By Nishad Pai Vaidya
It has been a bumpy ride for India since the 2011 World Cup triumph, but Virat Kohli phenomenal exploits present hope for a better morrow. As India aim to put behind the ignominy of the previous season, Kohli has kick-started the new campaign in fine fashion – carrying on from where he left off a few months ago. A lot has been said and written about his precocious talent, but his numbers in the last 10 One-Day Internationals (ODI) leave cricket aficionados speechless.
When Kohli burst on to the scene, the general impression was that here was a brash youngster who let emotions take control of him more often than not. All the obvious talent and promise was marred by displays of anger. Luckily for Indian cricket, he calmed down and focused on his biggest asset – batting. It has been a remarkable journey – one where Kohli has consistently raised the bar.
Even until a few months ago, there were occasions where Kohli’s over-aggressive side came to the fore. When compared to his early days, these are few and far in between and had come as a result of provocation. He still has a few lessons to learn from Sachin Tendulkar – a man who would have faced hundreds of unruly people hurling verbal volleys, but not once have we heard of him losing his cool. On getting to the three figure mark, Kohli has often celebrated it with rage that is not keeping with the spirit of the gentleman’s game. However, during the ongoing tour to Sri Lanka, one can sense a marked change in his demeanour and approach.
The two centuries Kohli has scored during the series have been celebrated with an expression of genuine delight; the helmet came off, the bat went up in the air and a smile reflecting fulfillment. This was in sharp contrast to the Kohli who earlier celebrated his feats with arrogance and anger and which portrayed him as anything but humble in a moment of glory. Former players have often said that a celebration has to be spontaneous and genuine – one that marks a personal triumph against odds.
What this tells us is that Kohli is gradually maturing into a level-headed cricketer who would let his bat do all the talking. He has also carried himself with maturity at post-match interviews. The vice-captaincy has rubbed off well as he not only has to be accountable for his actions, but also his team. As a budding leader, he has to set the mark on good behaviour. The focus is right.
In the third ODI, India chased down a big score due Gautam Gambhir’s fantastic hundred and Suresh Raina’s brilliant finishing touch. Kohli was involved in a stable partnership with Gambhir, but couldn’t get going. While Gambhir kept ticking the scoreboard, Kohli struggled to maintain pace and his strike-rate suffered. Considering his purple patch, it was a huge surprise that he required 65 deliveries for his 38 runs. As he mentioned at the post-match presentation after the fourth ODI, that performance made him introspect and pick his mistakes.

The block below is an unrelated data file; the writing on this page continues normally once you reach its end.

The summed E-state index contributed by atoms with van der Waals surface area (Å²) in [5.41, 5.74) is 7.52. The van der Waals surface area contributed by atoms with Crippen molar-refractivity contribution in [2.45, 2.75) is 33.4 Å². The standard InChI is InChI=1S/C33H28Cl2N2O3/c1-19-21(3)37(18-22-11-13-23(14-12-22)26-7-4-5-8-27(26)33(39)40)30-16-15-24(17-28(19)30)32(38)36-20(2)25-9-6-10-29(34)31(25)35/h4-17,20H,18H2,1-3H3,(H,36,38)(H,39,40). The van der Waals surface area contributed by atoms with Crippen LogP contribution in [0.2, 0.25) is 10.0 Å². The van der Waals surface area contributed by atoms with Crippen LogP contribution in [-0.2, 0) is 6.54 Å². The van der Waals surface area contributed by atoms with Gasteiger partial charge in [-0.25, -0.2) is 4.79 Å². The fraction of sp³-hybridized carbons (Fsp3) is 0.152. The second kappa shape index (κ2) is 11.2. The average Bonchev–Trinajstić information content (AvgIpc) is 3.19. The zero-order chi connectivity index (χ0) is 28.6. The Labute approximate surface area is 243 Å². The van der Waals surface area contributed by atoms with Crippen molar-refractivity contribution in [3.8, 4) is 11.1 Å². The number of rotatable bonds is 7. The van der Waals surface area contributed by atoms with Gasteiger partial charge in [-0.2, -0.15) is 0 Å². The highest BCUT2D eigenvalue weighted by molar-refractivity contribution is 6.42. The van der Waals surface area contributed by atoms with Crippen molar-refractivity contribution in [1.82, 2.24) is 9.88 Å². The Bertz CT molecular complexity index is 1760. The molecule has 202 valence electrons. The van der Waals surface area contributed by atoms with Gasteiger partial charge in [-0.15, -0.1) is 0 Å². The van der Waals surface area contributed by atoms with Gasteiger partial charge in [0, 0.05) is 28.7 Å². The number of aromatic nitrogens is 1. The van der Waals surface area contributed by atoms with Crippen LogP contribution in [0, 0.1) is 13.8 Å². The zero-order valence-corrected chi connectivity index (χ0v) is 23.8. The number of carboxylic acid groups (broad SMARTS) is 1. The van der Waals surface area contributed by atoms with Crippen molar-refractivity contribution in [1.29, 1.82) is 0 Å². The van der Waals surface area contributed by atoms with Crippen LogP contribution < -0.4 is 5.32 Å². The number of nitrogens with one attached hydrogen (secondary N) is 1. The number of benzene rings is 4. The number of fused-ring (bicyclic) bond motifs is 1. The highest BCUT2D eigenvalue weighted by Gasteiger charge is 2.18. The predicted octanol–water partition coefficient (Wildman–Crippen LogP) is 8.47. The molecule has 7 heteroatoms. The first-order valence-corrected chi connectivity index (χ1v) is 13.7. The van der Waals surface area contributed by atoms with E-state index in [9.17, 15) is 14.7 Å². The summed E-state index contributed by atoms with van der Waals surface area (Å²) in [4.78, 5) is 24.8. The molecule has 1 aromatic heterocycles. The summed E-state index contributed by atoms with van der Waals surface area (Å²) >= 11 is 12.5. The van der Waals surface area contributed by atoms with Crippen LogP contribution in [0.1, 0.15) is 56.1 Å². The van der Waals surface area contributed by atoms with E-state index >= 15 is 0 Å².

The fact that a rare, sub-standard performance in the midst of a prolific run bothered him is a sign of a true champion. Sometimes, a sportsman may tend to ignore a small failure, but champions have this unwavering commitment towards sustained success. They leave no stone unturned to ensure a 100% effort every single time. Coming into the game at the back of that performance, Kohli was out to make amends and he did it in some style. The hundred erased memories of the previous outing for him and also helped India seal the series with a game to go.
The other great thing about Kohli is that he doesn’t go too far ahead of himself. Early on he gives the bowlers respect and gradually makes his upward ascent. During the initial phases of his knocks, he doesn’t try too many things and plays the ball on its merit. Through all that, he manages to stroke boundaries off a number of classy strokes. Once he gets into his zone after spending time in the middle, he unleashes an array of aggressive strokes. The flicks through the leg side and the cover drives are hit with dominance and a touch of class.
A striking feature of Kohli’s recent outings has been the way he has dealt with Lasith Malinga – the world’s most dangerous limited-overs bowlers. The awkward angle at which the ball is delivered has caused a number of problems to batsmen from around the globe. The yorkers have been absolutely lethal as they threaten to uproot the stumps or give the batsman a bruised toe. Kohli’s assault on the slinger at Hobart earlier this year has probably shifted the balance towards to the Indian. It would have certainly left some psychological scars on Malinga as he hasn’t been able to settle while bowling to Kohli.
While Kohli continues to move from strength to strength in one-day cricket, it is his Test career that will garner a lot of interest. The Test hundred in Australia came as a welcome development in the wake of the struggles of the ageing old guard. In the months to come, he will get a number of opportunities to build on that note. It wouldn’t be an easy ride though as the classical format would test every inch of his ability. A similar prolific run in Test cricket is something the whole of India would be hoping for.
(Nishad Pai Vaidya is a club-level cricketer with an analytic mind and a sharp eye. It was this sharpness which spotted a wrong replay in IPL4 resulting in Sachin Tendulkar’s dismissal. Some of his analytical pieces have come in for high praise from cerebral former cricketers. Nishad can also be followed on Twitter)